Closed for 16 years prior to demolition, Cane Hill stood tall in leafy Coulsdon, enticing in explorers, vandals, arsonists and other curious parties. At closure, it was simply left to rot, and in the first 11 years of its afterlife, it was apparently rarely infiltrated – least not by those with cameras. After a spate of fires in 2002, a 9 foot fence with barbed wire was erected, and the security stepped up from a man in the front building, to a team of 8 men with dogs, working with a minimum of 4 men on site at all time.
It was pointed out to me by a guard that if the palisade fence and increased security measures had been implemented in 1991 when the hospital closed, there wouldn’t have been the level of vandalism and arson that was eventually present. However, 16 years of rain, high winds, neglect and rot will take their toll regardless of its visitors, and that is what has happened here. The decay varied hugely, from wards that look as if they could be re-used with a lick of paint, to those with holes in the floor and immense decay, pigeons having been living in for years.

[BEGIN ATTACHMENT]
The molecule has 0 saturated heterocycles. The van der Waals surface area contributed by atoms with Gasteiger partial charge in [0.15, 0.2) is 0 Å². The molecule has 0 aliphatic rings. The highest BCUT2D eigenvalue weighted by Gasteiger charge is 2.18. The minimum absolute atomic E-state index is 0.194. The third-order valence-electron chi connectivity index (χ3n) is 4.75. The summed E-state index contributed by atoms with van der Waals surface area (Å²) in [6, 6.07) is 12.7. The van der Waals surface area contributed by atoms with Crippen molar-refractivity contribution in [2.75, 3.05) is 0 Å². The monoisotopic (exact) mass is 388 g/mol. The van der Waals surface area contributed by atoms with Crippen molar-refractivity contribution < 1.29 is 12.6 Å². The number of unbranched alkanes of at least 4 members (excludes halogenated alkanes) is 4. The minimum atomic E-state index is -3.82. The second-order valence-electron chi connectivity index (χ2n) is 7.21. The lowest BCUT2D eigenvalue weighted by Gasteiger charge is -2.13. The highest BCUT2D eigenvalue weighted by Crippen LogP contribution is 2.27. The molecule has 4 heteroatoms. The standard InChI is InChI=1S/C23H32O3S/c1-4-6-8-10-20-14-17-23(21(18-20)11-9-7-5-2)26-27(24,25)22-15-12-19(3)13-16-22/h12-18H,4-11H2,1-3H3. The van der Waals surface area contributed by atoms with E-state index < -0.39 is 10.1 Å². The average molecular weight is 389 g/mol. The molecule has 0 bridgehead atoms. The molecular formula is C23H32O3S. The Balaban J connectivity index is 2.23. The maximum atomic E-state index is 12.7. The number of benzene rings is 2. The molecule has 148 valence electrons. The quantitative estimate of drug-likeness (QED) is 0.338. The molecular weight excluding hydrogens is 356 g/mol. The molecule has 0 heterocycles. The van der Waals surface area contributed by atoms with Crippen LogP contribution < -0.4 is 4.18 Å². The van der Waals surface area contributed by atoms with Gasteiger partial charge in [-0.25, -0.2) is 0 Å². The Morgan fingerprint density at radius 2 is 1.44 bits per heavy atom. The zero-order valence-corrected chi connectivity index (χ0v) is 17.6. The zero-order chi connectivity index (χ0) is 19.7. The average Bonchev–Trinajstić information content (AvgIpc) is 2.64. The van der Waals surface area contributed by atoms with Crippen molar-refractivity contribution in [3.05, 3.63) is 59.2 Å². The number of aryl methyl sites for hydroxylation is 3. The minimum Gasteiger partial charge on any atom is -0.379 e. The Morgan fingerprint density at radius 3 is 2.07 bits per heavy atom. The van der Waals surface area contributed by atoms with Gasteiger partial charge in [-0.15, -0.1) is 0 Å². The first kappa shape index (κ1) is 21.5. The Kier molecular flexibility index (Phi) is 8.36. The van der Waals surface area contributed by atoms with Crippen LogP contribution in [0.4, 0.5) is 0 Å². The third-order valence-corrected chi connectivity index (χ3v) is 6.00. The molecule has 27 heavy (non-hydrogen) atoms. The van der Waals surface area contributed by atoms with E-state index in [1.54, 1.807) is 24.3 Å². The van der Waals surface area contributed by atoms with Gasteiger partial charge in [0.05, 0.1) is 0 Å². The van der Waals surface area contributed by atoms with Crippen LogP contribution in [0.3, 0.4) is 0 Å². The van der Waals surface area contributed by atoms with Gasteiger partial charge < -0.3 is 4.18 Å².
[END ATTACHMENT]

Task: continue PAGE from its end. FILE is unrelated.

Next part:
Neglect of the buildings at Cane Hill was not about a lack of maintenance of the facilities; it was a lack of initiative of how to use the site, a lack of attention paid to security in the first 10 years of closure, and the more significant lack of anybody influential that cared enough to take steps to preserve the buildings.
Demolition was inevitable, and in July 2008, Squibb and Davis Demolition appeared on site to tear down all but the administration block, the Chapel and the water tower
This section explores the afterlife of Cane Hill, from 1992 onwards.
One thought on “Afterlife”